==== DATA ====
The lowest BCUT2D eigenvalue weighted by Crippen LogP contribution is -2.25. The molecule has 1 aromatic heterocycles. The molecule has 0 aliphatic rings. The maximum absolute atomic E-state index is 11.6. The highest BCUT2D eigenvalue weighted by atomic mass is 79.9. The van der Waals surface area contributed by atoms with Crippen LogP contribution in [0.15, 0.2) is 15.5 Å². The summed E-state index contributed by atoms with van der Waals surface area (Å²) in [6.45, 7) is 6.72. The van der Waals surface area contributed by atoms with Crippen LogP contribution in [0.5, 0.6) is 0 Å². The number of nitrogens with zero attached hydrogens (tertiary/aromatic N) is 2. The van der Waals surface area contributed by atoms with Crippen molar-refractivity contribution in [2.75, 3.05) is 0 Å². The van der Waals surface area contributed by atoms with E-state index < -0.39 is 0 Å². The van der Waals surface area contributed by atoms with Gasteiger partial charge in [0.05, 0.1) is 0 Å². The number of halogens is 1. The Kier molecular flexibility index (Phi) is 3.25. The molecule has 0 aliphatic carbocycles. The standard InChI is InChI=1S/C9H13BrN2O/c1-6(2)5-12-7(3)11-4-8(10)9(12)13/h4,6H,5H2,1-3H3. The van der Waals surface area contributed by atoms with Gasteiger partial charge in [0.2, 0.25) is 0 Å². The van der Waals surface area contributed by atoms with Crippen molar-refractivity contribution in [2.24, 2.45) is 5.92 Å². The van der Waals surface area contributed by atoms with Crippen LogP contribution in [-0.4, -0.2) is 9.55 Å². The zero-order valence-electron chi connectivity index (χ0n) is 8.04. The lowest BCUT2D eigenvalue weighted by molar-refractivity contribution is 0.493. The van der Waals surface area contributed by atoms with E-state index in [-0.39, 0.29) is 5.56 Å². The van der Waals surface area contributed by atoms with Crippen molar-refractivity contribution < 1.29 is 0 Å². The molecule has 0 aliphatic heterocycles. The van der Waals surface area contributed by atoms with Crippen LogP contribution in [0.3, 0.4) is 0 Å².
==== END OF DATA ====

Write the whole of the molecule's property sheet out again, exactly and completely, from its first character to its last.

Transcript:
The lowest BCUT2D eigenvalue weighted by Crippen LogP contribution is -2.25. The molecule has 1 aromatic heterocycles. The molecule has 0 aliphatic rings. The maximum absolute atomic E-state index is 11.6. The highest BCUT2D eigenvalue weighted by atomic mass is 79.9. The van der Waals surface area contributed by atoms with Crippen LogP contribution in [0.15, 0.2) is 15.5 Å². The summed E-state index contributed by atoms with van der Waals surface area (Å²) in [6.45, 7) is 6.72. The van der Waals surface area contributed by atoms with Crippen LogP contribution in [0.5, 0.6) is 0 Å². The number of nitrogens with zero attached hydrogens (tertiary/aromatic N) is 2. The van der Waals surface area contributed by atoms with Crippen molar-refractivity contribution in [2.75, 3.05) is 0 Å². The van der Waals surface area contributed by atoms with E-state index < -0.39 is 0 Å². The van der Waals surface area contributed by atoms with Gasteiger partial charge in [0.05, 0.1) is 0 Å². The number of halogens is 1. The Kier molecular flexibility index (Phi) is 3.25. The molecule has 0 aliphatic carbocycles. The standard InChI is InChI=1S/C9H13BrN2O/c1-6(2)5-12-7(3)11-4-8(10)9(12)13/h4,6H,5H2,1-3H3. The van der Waals surface area contributed by atoms with Gasteiger partial charge in [0.2, 0.25) is 0 Å². The van der Waals surface area contributed by atoms with Crippen molar-refractivity contribution in [2.24, 2.45) is 5.92 Å². The van der Waals surface area contributed by atoms with Crippen LogP contribution in [-0.4, -0.2) is 9.55 Å². The zero-order valence-electron chi connectivity index (χ0n) is 8.04. The lowest BCUT2D eigenvalue weighted by molar-refractivity contribution is 0.493. The van der Waals surface area contributed by atoms with E-state index in [-0.39, 0.29) is 5.56 Å². The van der Waals surface area contributed by atoms with Crippen molar-refractivity contribution < 1.29 is 0 Å². The molecule has 0 aliphatic heterocycles. The van der Waals surface area contributed by atoms with Crippen LogP contribution in [0.3, 0.4) is 0 Å².